Solar cycle 25 is kicking off in style. Our sun has a cycle of activity and as it becomes more active, there will be more sightings of the northern (and southern) lights. That is what is happening this winter.

As well as emitting sunlight, our sun has an expanding atmosphere made of charged particles and magnetic fields. This high-speed solar wind blows over the Earth, but the Earth has its own magnetic field (imagine a large bar magnet with its poles roughly aligned with geographic north and south) and this can deflect the solar wind. This magnetic barrier is weakest at the poles of the “bar magnet” so that we tend to see auroral displays at high latitudes. The bigger the space weather storm, the deeper charged particles can penetrate the magnetic field of the Earth, so that during intense events, the northern lights are seen at lower latitudes.

In 2022 we have seen some spectacular auroral displays, natural light displays in the sky in more places than is usual across the UK. The UK Met office is tracking a coronal mass ejection (a sudden release of energetic charged particles and magnetic field) that left the Sun on 29 January and arrived at Earth overnight on the 1st February so we may see some nice auroral displays in northern Scotland in early February.

Northern lights are also being spotted in northern England this winter which is a tell-tale sign of increasing solar activity.

Why is this happening now?

Solar flares erupt from the surface of the sun, and these expand outwards as coronal mass ejections that carry energy in both their charged particles and magnetic fields. If a coronal mass ejection collides with the Earth, it interacts with the Earth’s magnetic field, driving a geomagnetic storm.

The Earth has a roughly dipolar magnetic field, with a tail stretched out by the solar wind, and with the poles near to the geographic north and south poles, and it is at these high latitudes that the charged particles can travel to reach the Earth’s atmosphere more easily.

Charged particles strike the upper atmosphere (ionosphere), causing it to glow, creating a beautiful display, the aurora borealis or northern lights. These are not just beautiful displays, these extreme space weather events can effect a wide range of systems, from power supplies, aviation, satellites, and radio communications.

Space weather

These can induce unwanted currents in any electrical power grid, causing damage and in extreme cases power cuts. The ionosphere is also disturbed, affecting communications, and further out in space, where the charged particle environment becomes more energised, and can damage satellites.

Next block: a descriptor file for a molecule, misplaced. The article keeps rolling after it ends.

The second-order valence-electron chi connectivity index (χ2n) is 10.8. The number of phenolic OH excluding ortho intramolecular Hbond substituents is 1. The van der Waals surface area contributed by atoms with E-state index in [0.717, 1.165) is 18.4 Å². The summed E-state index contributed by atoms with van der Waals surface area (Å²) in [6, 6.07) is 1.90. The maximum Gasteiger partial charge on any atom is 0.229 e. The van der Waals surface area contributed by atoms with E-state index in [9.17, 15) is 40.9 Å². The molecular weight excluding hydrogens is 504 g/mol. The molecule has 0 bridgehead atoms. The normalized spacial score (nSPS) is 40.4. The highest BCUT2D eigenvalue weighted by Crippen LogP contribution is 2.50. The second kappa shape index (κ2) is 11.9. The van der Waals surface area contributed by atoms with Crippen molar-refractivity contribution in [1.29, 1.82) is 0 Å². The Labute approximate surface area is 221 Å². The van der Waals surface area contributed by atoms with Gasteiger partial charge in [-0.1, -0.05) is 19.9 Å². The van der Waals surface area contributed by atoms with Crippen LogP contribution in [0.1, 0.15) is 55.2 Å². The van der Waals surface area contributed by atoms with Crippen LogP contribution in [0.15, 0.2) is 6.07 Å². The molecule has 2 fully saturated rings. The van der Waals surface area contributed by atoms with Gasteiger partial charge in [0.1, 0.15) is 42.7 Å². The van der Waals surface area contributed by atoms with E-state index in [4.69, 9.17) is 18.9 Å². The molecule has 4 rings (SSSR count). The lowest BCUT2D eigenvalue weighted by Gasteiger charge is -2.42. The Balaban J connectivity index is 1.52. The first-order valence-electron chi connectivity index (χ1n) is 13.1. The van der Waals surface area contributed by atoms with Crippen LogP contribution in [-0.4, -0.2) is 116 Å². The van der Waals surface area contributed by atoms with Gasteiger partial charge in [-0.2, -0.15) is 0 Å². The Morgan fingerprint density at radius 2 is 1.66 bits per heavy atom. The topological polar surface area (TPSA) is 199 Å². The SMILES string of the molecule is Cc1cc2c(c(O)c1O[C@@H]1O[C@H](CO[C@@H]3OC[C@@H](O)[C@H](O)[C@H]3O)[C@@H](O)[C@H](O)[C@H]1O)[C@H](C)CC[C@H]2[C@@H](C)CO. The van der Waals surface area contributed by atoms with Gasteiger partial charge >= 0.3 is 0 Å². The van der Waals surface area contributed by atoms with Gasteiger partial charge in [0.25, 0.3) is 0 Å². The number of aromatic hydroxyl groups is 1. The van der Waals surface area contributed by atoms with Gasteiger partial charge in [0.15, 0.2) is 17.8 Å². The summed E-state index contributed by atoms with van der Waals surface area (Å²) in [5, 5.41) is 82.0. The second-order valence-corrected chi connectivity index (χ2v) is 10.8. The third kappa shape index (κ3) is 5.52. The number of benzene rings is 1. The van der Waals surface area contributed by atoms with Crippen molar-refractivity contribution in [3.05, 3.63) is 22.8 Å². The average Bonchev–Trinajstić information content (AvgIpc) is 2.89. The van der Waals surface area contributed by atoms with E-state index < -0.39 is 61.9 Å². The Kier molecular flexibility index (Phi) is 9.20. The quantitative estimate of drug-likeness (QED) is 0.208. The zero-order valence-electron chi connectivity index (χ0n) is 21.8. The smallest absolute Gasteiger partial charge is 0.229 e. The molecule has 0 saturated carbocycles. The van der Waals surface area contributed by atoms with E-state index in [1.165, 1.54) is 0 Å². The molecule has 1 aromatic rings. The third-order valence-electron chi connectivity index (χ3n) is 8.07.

The sun has a cycle of activity, in active years, solar flares and coronal mass ejections are frequent, while in quiet years, they rarely occur. The solar cycles are on average about 11 years long but actually vary both in duration and in the level of activity. It’s possible to track the level of solar activity by counting sunspots – dark patches on the surface of the sun which correlate with likely occurrence of solar flares. The last few years have been a period of low activity and solar minimum – the minimum in the number of sunspots – was observed at the end of 2019.

We are now the rising phase of the new solar cycle of activity as the number of sunspots seen each day is steadily increasing. We can also see increasing solar flare activity. There are three categories of solar flares, measured by their X-ray emissions: X-class flares are big; they are major events that can trigger continental scale radio blackouts and city-wide power outages. M-class flares are medium-sized; they can cause brief radio blackouts that affect Earth’s polar regions. C-class flares are small with few noticeable consequences here on Earth.

On October 9, an M-class solar flare erupted sending a coronal mass ejection that hit Earth on October 12, triggering a moderate geomagnetic storm. On November 3 and 4, we saw the most intense geomagnetic storm to hit Earth since September 2017.

Since each solar cycle is unique both in duration and activity level, it is difficult to predict how active the next phase of the new solar cycle will be. Recently research mapped this irregular cycle in time onto a uniform solar cycle clock, shown in the graphic above.

We can read back from the sun clock to see where (or when) we are in the solar cycle, so as well as helping tourists to plan their Nordic holidays to see the northern lights, this graphic could also help power grid operators who need to schedule critical maintenance during periods of quiet space weather.

This article originally appeared in The Conversation.

Sandra Chapman is Director of the Centre for Fusion, Space and Astrophysics at the University of Warwick.